Ruchi Sachan, Chang Wook Ahn. UEs Power Reduction Evolution with Adaptive Mechanism over LTE Wireless Networks[J]. Journal of Electronic Science and Technology, 2018, 16(1): 79-83. doi: 10.11989/JEST.1674-862X.61012151
Citation: Ruchi Sachan, Chang Wook Ahn. UEs Power Reduction Evolution with Adaptive Mechanism over LTE Wireless Networks[J]. Journal of Electronic Science and Technology, 2018, 16(1): 79-83. doi: 10.11989/JEST.1674-862X.61012151
    • It has been reported now that cell phones are ubiquitous with a worldwide user subscription of over 4.55 billion, a significant number of mobile devices are being used to access the Internet which leads to the larger use of data and as a result increased power consumption[1],[2]. Most of the mobile devices presently support the majority of services like the 3rd generation telecommunication (3G), global system for mobile communications (GSM), Wi-Fi, and long term evolution (LTE) for data transfer. After 2009, LTE has effectively made its entry in the commercial markets and is available in more than ten countries, with a fast-growing user base. The targeted user throughput is 100 Mbps for downlink and 50 Mbps for uplink, which is larger than the existing 3G networks, with the user-plane latency less than 5 ms[3].

      Devices such as cell phones, email pagers, and moving picture experts group audio layer-3 (MP3) players have some specific functionality and hence are dedicated to the use of power leading to longer battery life. The design of such devices also contributes towards efficient power consumption which has resulted in the popularity of their usage. Therefore, a device for general purpose incorporating many other functionalities should have such design with minimal power consumption. Fig. 1 illustrates the setup of a mobile environment in which we assume connections from the Internet created and terminated at mobile end-points. The backbone of the mobile network is represented as a core network and also assumed as a full outfit network which connects the access points to the rest of the mobile network. The core network behaves like a wired multimedia environment with minimal bit error losses and congestion losses.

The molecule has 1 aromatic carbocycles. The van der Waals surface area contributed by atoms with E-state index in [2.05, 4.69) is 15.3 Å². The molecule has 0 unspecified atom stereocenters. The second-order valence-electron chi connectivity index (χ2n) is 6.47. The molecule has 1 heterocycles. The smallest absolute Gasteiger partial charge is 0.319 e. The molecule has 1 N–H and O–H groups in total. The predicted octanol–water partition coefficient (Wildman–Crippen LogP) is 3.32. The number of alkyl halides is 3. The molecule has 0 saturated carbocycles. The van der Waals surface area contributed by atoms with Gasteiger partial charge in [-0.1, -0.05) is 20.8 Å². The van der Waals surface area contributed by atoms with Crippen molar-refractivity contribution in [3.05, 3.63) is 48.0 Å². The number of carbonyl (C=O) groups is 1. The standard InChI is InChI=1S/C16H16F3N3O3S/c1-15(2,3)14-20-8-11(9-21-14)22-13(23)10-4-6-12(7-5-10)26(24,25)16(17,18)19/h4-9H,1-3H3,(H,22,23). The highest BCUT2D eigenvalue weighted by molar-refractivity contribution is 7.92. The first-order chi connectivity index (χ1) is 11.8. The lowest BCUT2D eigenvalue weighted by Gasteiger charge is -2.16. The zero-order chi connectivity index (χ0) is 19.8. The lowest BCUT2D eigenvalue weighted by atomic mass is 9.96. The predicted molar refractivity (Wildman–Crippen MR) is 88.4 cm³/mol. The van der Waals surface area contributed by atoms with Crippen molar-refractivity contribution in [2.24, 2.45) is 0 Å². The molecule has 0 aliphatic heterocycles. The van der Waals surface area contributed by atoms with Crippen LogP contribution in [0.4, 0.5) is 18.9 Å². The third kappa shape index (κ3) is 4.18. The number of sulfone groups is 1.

Figure 1.  Mobile environment with LTE networks.

      Batteries provide the necessary energy required for the operations of mobile devices. The capacity of a battery employed in a device is limited which indicates an optimal power management system to be implemented in such devices. Internet streaming applications on mobile devices are popular due to faster broadband speeds and higher bandwidth provided in advanced LTE and 5G networks but constrained in longer usage time due to the limited battery capacity[4]. Battery power consumption can be slightly reduced by lowering the transmission rate of streamed data (reducing the streaming quality), as the power consumption depends on the data transmission rates[5],[6]. Thus, we propose an energy-efficient rate adaptation (RA) mechanism that can reduce the mobile battery power consumption during multimedia streaming.

      The rest part of the paper is organized as follows. In Section 2, we review related literature. The literature study for the proposal is presented in Section 3, followed by the description of a system model which introduces the LTE user equipment (UE) power consumption method as a way to save battery power on mobile devices. Section 4 discusses the simulation results where UE’s energy reduction problem was solved by applying RA and without rate adaptation (WRA) based mechanism over LTE networks. Finally, Section 5 concludes the paper.

    • Power saving schemes during video streaming have engaged ample research recently[7]. Some related studies proposed several streaming techniques used by commercial video providers, for instance, ON-OFF, throttling, bitrate streaming, and compared them in the context of power, bandwidth, and delay[8]. The authors in [9] measured the video streaming’s energy while using Wi-Fi and 3G. Nevertheless, they did not offer any useful solution to improve the energy efficiency regarding the long life battery consumption.

      In [5], a study presented for the transmission of data to reduce battery power consumption, which was much more complicated while choosing a high-quality version for end users and required server support in advance. Therefore, most of the service network interface cards are compatible by default with the IEEE 802.11 power saving mode (PSM). Recently, the battery power consumption during streaming services is directly minimized, when the power saving mode is on in the devices. For instance, authors in [10] provided a method that maximized the sleeping time of the wireless network interface card (WNIC) in the LTE network. Therefore, the power saving mode suggested a client-centric arrangement to allow buffering on the server side so that streaming data could be able to send in bursts.